David Spicer: “Elegy to a Poet Whose Entire Oeuvre I’ve Read Since His Death”

Elegy to a Poet Whose Entire Oeuvre I’ve Read Since His Death

 
Thomas Lux, 1946-2017                                      
 

Over four hundred poems in three months—
books, magazines, a few broadsides.
Funny, I didn’t read your work when

you graced the world with poems,
one of which had insulted my
own poetic hero by calling him a dumb

fucker for shooting himself three times.
Others employed hackneyed tricks
learned at a midwestern Mecca that scores

of genius writers flock to like
sheep nibbling the ambitious corn.
I forgot your poems existed, ignored

them like an arrogant fool.
Then, when you died, I asked
myself what I had missed. Too much:

surreal bodies of water, mischievous boys
fishing, arcane facts about cows and lichen,
trees that shined like jewels, a brilliant heart.

Dead poet, I’m sorry I snubbed
your poems like so many peppermint
jawbreakers bad for teeth. My loss.

I missed too many gems in the necklace,
but now I thank you for those rivers
of diamonds that will flow forever.

 

David Spicer has had poems in Chiron Review, Poppy Road Review, Mocking Heart Review, Alcatraz, Gargoyle, The Drunken Llama, American Poetry Review, Ploughshares, and elsewhere. He is the author of Everybody Has a Story and four chapbooks, and is the former editor of raccoon, Outlaw, and Ion Books.

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Seth Jani: “Transmigration Blues”

Transmigration Blues

Don’t forget me
Because the moon
Is the radium
Of a split orange
And I too, am one
Unraveled light.
Coming out of love,
Or going in,
We fall asleep
In the fragments
Of fireflies.
Their wings drift
Over us like snow
From the Carpathians,
From ranges that don’t exist,
Dream tectonics.
And whoever you are,
I feel the ribbon
Of many lives holding us
Against the wheel.
As stars are born,
Collapse, and transform
Into ghosts,
I think many indescribable days
Have passed between us.
So many that even the soul
Loses count in its index
Of obsessions.

 

Seth Jani currently resides in Seattle, WA, and is the founder of Seven CirclePress (www.sevencirclepress.com). His own work has been published widely in such places as The Chiron ReviewEl PortalThe Hamilton Stone ReviewHawai`i Pacific ReviewVAYAVYAGingerbread HouseGravel and Zetetic: A Record of Unusual Inquiry. More about him and his work can be found at www.sethjani.com.

Aden Thomas: “Hunchback”

Hunchback

Teased for silence inside of silences,
he never raised his hand.
He slumped when walking under moonlight.
He noticed details others lost.

Roots grew under sidewalks and lifted the concrete.
Ants appeared
then disappeared in the cracks between the spaces.
It happened–the smallest of things.

While others talked and pointed,
he saw the intricacies
of interactions of the tiny,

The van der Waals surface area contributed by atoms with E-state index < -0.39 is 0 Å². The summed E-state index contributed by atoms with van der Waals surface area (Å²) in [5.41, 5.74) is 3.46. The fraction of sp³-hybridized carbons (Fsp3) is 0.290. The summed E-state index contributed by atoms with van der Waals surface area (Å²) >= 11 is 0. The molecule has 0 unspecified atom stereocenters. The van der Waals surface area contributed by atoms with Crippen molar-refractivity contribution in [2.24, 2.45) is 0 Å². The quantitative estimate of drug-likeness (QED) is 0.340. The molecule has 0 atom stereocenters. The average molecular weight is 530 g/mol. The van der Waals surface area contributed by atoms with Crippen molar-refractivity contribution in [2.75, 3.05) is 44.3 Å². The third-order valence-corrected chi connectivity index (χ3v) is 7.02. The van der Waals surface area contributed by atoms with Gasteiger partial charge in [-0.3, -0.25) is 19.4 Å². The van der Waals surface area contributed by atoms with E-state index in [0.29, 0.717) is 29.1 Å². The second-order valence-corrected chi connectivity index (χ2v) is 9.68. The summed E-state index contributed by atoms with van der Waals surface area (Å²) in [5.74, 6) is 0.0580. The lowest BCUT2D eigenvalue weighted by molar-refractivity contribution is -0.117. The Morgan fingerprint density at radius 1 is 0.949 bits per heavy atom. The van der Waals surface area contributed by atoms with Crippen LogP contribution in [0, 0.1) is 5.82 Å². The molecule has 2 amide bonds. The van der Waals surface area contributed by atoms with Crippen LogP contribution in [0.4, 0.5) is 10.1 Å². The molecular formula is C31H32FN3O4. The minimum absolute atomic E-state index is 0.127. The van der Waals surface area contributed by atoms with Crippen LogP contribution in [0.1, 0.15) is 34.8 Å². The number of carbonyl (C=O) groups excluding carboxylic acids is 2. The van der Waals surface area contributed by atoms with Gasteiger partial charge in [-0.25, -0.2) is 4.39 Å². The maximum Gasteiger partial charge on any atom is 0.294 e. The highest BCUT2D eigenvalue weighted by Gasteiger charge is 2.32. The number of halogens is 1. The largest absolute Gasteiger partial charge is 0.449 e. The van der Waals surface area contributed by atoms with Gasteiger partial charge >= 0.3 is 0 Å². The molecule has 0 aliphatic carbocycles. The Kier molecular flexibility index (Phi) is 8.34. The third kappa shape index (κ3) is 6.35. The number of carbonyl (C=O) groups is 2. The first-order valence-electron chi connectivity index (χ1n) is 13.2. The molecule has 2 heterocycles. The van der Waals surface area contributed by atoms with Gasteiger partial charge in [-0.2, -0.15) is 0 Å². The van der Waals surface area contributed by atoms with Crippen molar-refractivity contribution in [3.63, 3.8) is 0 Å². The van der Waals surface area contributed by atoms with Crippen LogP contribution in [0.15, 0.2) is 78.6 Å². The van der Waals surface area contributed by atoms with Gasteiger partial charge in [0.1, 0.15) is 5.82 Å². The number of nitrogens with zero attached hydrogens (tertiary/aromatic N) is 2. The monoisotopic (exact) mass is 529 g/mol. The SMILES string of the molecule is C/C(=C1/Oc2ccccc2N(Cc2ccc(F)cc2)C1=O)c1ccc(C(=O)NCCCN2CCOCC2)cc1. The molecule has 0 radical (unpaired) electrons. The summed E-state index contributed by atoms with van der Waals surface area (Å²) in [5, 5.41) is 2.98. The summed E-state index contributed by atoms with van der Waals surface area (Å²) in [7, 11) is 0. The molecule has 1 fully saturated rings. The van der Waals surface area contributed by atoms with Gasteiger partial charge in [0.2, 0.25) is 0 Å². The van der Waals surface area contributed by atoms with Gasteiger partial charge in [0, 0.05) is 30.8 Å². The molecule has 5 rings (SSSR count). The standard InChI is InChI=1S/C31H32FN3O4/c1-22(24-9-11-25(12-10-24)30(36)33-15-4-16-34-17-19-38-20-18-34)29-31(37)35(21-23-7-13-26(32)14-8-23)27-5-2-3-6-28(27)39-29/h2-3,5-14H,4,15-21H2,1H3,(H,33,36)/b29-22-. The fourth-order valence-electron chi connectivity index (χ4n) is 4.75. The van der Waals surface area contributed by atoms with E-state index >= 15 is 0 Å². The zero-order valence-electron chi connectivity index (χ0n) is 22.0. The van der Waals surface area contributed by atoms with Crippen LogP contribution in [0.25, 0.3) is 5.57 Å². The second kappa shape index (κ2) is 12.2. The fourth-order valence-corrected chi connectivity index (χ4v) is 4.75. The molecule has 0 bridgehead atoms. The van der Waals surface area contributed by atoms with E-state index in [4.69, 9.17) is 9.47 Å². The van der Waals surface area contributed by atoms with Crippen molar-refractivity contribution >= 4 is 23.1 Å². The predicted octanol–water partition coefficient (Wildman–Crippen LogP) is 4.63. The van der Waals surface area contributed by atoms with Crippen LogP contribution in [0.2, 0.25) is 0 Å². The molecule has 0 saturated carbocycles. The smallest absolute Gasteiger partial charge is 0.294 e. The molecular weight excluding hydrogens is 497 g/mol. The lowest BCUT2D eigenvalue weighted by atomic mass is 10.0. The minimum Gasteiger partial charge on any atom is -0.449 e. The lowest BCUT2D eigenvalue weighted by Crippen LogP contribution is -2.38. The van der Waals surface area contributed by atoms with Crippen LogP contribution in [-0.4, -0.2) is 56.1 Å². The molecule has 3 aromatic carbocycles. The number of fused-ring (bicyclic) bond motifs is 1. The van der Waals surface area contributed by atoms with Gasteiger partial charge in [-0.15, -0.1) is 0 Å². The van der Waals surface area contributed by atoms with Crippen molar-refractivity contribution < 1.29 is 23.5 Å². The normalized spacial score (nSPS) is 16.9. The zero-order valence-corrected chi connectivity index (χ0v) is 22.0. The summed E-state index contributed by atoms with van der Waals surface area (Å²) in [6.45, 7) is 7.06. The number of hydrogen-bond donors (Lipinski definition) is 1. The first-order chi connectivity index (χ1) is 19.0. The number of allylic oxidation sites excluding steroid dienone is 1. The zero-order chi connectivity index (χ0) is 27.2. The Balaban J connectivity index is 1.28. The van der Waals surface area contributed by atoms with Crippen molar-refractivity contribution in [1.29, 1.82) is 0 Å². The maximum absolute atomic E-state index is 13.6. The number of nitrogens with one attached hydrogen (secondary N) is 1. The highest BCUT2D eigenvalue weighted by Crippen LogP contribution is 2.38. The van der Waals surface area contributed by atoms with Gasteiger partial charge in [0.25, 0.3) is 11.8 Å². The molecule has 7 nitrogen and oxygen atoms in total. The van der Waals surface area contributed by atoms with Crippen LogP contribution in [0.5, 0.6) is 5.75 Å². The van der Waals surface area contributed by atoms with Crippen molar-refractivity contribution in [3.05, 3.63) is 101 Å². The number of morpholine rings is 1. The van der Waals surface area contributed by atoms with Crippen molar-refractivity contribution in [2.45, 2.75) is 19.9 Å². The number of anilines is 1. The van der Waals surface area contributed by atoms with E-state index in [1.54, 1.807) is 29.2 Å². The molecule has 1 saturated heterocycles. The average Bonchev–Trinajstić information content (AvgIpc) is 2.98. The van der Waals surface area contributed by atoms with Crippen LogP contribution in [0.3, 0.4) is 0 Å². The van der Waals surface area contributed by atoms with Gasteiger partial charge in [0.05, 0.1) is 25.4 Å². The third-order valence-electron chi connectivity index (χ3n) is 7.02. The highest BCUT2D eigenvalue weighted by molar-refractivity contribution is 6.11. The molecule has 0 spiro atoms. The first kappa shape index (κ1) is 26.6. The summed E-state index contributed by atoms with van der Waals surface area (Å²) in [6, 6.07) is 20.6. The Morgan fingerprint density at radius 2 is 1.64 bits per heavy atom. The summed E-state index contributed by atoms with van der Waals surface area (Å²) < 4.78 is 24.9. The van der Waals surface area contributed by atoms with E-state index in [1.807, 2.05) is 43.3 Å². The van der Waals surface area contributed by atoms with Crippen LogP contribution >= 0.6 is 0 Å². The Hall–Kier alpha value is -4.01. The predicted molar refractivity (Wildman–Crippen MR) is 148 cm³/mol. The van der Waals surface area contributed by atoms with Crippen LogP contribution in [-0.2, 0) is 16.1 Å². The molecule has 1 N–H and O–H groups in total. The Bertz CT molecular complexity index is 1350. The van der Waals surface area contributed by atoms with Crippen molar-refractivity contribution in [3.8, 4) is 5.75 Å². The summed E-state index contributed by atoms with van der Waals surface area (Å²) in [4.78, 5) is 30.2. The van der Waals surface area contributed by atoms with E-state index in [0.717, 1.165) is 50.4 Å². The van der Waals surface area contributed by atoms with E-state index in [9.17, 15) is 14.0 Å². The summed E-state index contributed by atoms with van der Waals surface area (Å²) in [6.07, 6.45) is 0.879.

more than roots and insects,

but those of people,
who carried with them a gravity
inescapable,
the beginning of a crack

smaller than sound,
unheard at midnight,
growing by the hour,
something only a bell-ringer hears.

It was the narrow beating of their hearts,
a spider’s sorrow
crawling through their veins,
weaving a single tiny thread.

 

Aden Thomas grew up on the high plains of central Wyoming. His work has appeared in The Blue Mountain Review and The Inflectionist Review. More of his work can be found at: www.adenthomas.com.

Michael Chin: “Spread”

Spread

When the Knicks lost to the Bulls, but only by two, my old man clapped his hands. Vinnie and I looked at him, wondering if this were one of those times he was being antagonistic for the sport of it, or if he’d misread the score.

But he tipped his tallboy back, leaning back in his La-Z-Boy, and explained the spread—that when you bet, it wasn’t about wins and losses so much. No one would bet on the Knicks to beat the Bulls, but to come within six points? That was the point spread they needed to cover.

Vinnie said he’d bet on the Knicks.

Just the same, Vinnie’d bring up the point spread logic, talking Cara Joyner and the homecoming dance sophomore year.

I invoked the easy sports metaphor first. “You’re not in her league.”

He argued no two people were equally attractive—equally good looking or funny or smart. “There’s a spread.”

But Vinnie didn’t beat the spread for Cara. Wouldn’t beat it with Valerie or Jenny either. Had to rethink the whole thing.

My mom and pop split up about that time. Because he was betting too much. Because of a lot of things. Mom said the gambling was representative of all the reasons she had to go, of the way my father thought. I watched them split their things. Mom got the practical pieces. The cookware, the couch, the Encyclopedia Britannicas. The house. Dad, he got the baseball cards, the big TV from the living room.

I’d stay with Mom most of the time, but got split between the two of them, spending time with Dad across weekends, and certain weeknights. Spread thin.

And Vinnie changed around his theory. That my old man covered the spread for a time, but the margin of difference grew larger and larger until he couldn’t anymore. Until he lost his bet.

I lived in that margin.

 

Michael Chin was born and raised in Utica, New York, and is an alum of Oregon State’s MFA Program. He won the Bayou Magazine’s Jim Knudsen Editor’s Prize for fiction and has published work in journals including The Normal School and Bellevue Literary Review. Follow him on Twitter @miketchin.